By Kevin J Goodman
According to Michael Hudak, a BlueBridge Networks account executive, “throughout my experiences as an IT technician, an athlete, a student, and a young professional in the business world, I have applied truths to various disciplines. Allow me to clarify — I am not saying that everything is exactly the same. What I am saying is that the principals of most practices hold constant.”
An old saying passed around in martial arts gyms is “what’s true is true.” The idea in its original intended purpose meant that regardless of what art you use, there is a proper way to move your body to strike most effectively — the mechanics of a “correct” punch is identical regardless of which art is applied.
Hudak, as a newer employee with BlueBridge, highlighted this affirmation and has had it reaffirmed in his day-to-day work life as well. “The constancy of repetition confirms and intensifies” is a mantra we, as a team, use daily in our Cleveland-based data-center practice. Attention to the seemingly mundane and repetition are what makes us best in class. Drilling policies procedures and controls and objectives keeps us vigilant.
Hudak went on to compare the martial arts discipline to his work efforts: “In understanding issues and problem solving, the movements are the same — fight or flight. While you can create more movements or actions, they all can fall between those two categories.”
Most people would agree that a time-efficient and effective plan of attack is superior to all others. In boxing a straight punch is faster than a curved overhand or hook, and it allows you to more quickly get your hand in front of your face. In the Peninsular wars in the early 1800s, a winning tactic was to use the curve of the river as an advantage. While the enemy would ride the curve of the river by boat, the opposing army would cut across that on land in a straight line, allowing them to effectively flank.
How can you apply disruptive and counterintuitive approaches in your business? When protecting an IT infrastructure, you set firewalls and other deterrence’s known and unknown to directly seek known threats coming in. The principle in these is identical:
No matter what you are training in — work, sport or game — a fundamental truth on how to get better and grow is to drill the basics. From a wrestling standpoint, you need to drill the basic movements in order to create good habits and muscle memory so that you are familiar in every position and your reaction is faster than the thought of making that movement.
From a sales prospective the more calls you make, the more successful you will be in leading a conversation, and your chances of finding a buyer and selling increase. From a technical viewpoint, the more you work with an interface, the more familiar you will become and the less you will have to think about where that pesky button you’ve been trying to find is hiding.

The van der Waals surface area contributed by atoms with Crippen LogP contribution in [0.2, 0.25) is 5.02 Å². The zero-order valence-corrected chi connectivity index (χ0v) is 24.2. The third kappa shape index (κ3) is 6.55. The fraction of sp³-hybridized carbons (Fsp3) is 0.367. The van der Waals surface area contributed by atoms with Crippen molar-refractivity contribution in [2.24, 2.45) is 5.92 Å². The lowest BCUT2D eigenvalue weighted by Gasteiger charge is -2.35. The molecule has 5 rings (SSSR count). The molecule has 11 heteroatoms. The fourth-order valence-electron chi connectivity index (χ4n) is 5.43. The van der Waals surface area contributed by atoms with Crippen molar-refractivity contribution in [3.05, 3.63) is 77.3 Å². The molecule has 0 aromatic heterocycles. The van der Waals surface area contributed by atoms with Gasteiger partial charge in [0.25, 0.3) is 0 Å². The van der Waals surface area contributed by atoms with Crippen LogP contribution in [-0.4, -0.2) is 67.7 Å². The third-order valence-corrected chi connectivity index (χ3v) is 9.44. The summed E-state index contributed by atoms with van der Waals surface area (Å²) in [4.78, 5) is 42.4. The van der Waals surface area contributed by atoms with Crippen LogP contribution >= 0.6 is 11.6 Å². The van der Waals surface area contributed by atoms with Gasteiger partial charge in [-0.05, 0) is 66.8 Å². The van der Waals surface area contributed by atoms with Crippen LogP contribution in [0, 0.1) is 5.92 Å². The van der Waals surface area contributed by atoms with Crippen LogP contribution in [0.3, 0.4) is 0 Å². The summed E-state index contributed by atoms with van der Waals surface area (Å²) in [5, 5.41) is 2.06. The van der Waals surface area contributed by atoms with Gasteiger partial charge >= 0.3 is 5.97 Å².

When I asked for him to explain, Hudak offered me another analogy. “Every certification test I took, I passed because I read and reread the material until I had a true understanding of it. The thing that ties all of these together is repetition. Most people have heard a lot of these sayings — but most of the time the implication is that the philosophy is only applicable in one specific scenario. This is simply not true. For me, I learn by not only repeating but by utilizing the knowledge.”
In every game or sport there are spurts of innovation that change the style in which the game is played. To stand out, you may need to put more time and energy into your skill sets to have a more sophisticated understanding of it than your peers, or you may be called to create something to “counter” the current “metagame.” For those unfamiliar with the term metagame, Wikipedia defines it as “any strategy, action or method used in a game which transcends a prescribed ruleset, uses external factors to affect the game, or goes beyond the supposed limits or environment set by the game.”
In this case, our assertion is that the business world has gone beyond the initial rule book it was started with — much in the way chess has. People are innovative by nature, and will imagine new ways to achieve their goals. Whether it is a new way of thinking about moving your chess pieces forward or finding out that new way of making money or new business idea.
It is important to note that nothing said in this article is new or groundbreaking. But that is the interesting thing about the secret to success. The secret to success is not a secret — it is just difficult for most people or business cultures to diligently be single-minded in their goals and achieve them. It remains much about hard work and dedication, yet that is not executed as frequently as it is vocalized. Regardless of what you are doing, be consistent, stubborn, and relentless and train for your goal even once you’ve “hit it.” Indeed, much holds true and consistent across categories and time.
Kevin Goodman is the managing director, partner with BlueBridge Networks, a downtown Cleveland-headquartered data-center cloud-computing business. He can be reached at (216) 367-7580 and firstname.lastname@example.org.
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